Like most of you who screw around reading stupid articles on the Internet instead of actually blazing a path towards greatness, I too yearn to reshape the world in my own image. So here is my latest idea.
There's a lesson in this for Brown. The short version: If you've beaten a woman in the past and ever want to near redemption, don't put yourself in positions that can lead to further violence. You will always lose.
We want to hear one thing from you, without distancing phrases or tired clichés -- and that is that you get it.
If the existential slicing and dicing of pork from pig answers the ethical objections to meat-eating, can there be any real objection to the cultivation and consumption of vat-grown people meat?
Sometimes we just marry someone who isn't the best match for us. But why?
Is the cultural glamorization of dysfunctional males the cause of their allure? Or is it just a reflection of authentic, deeply rooted human behavior? Well, science says it could be both.
At 43, Romany Malco is still learning and stretching. His next goal is to blur the lines between fiction and nonfiction on television.
Looking back it is pretty clear that even after the beating, Rihanna still loved and immediately forgave Chris Brown for his actions. What it says more about is how she feels about her fans which, at present, seems like nothing short of complete disrespect.
I can't stand by Rihanna's decision to release this song but I will say that I think this situation is more complex than I, and perhaps many others, initially considered.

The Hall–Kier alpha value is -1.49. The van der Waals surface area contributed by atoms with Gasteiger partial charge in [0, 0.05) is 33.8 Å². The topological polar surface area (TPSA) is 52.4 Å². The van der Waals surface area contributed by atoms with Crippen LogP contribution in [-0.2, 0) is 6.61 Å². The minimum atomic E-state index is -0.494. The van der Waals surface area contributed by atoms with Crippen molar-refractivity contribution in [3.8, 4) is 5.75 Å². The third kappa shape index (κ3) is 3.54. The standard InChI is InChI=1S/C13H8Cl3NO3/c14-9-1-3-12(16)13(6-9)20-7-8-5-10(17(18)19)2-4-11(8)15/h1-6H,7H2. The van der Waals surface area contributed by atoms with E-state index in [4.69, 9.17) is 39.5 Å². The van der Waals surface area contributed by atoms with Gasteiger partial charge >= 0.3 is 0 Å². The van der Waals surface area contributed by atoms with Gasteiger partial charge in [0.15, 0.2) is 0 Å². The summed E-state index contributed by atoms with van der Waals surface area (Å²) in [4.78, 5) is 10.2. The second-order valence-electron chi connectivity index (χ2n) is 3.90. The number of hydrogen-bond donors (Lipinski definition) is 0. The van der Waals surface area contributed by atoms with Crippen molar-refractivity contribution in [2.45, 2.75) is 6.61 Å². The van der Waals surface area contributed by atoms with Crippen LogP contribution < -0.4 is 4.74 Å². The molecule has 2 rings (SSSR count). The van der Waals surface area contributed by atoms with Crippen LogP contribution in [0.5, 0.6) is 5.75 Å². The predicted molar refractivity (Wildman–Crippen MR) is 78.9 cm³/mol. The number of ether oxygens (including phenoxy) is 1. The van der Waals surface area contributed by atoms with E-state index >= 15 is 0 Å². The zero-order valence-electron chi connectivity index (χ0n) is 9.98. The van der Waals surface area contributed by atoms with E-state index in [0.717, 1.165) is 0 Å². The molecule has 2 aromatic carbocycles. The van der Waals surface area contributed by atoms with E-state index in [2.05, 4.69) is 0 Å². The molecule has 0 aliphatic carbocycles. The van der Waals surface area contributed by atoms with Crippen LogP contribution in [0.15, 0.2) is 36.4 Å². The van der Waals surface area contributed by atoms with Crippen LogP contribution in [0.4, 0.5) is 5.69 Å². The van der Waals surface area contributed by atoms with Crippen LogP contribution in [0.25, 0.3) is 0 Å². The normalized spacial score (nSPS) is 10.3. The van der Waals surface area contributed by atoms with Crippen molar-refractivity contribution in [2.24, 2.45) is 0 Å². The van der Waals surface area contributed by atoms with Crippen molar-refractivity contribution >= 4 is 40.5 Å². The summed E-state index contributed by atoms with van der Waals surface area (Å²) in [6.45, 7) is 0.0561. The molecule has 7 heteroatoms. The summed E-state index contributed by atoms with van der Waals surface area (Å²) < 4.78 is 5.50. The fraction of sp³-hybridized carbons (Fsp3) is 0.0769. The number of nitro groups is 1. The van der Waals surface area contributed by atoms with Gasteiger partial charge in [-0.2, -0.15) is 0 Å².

Rihanna and Chris Brown gave what they saw as a birthday present to their fans yesterday -- the release of remixes of two of their songs, which tell us why they are so in love again.
If you ask me the real question is not why Chris Brown was allowed to sing live twice at The Grammys, but rather why was he allowed to sing at all... period! For an award show celebrating the BEST in music, shouldn't the BEST get to go onstage?
Let's not think of it as a defense of Brown. Let's consider it a plea for worthier troubled souls.
"RIP Chris Brown" is currently trending worldwide on Twitter, but make no mistake: the 22-year-old R&B singer is still very much alive.
When the Grammys celebrate a space where women are not safe and then bring that space into our homes, we have a duty to do more than shut off our televisions.
The Chris Brown story illustrates real problems with the way Americans understand forgiveness and redemption. Too often, American-style forgiveness is a kind of forgetting.
There will always be sensational outliers in the world of pop music. But for every Chris Brown, there is a Bon Iver; for every Lady Gaga, there is a Mumford and Sons.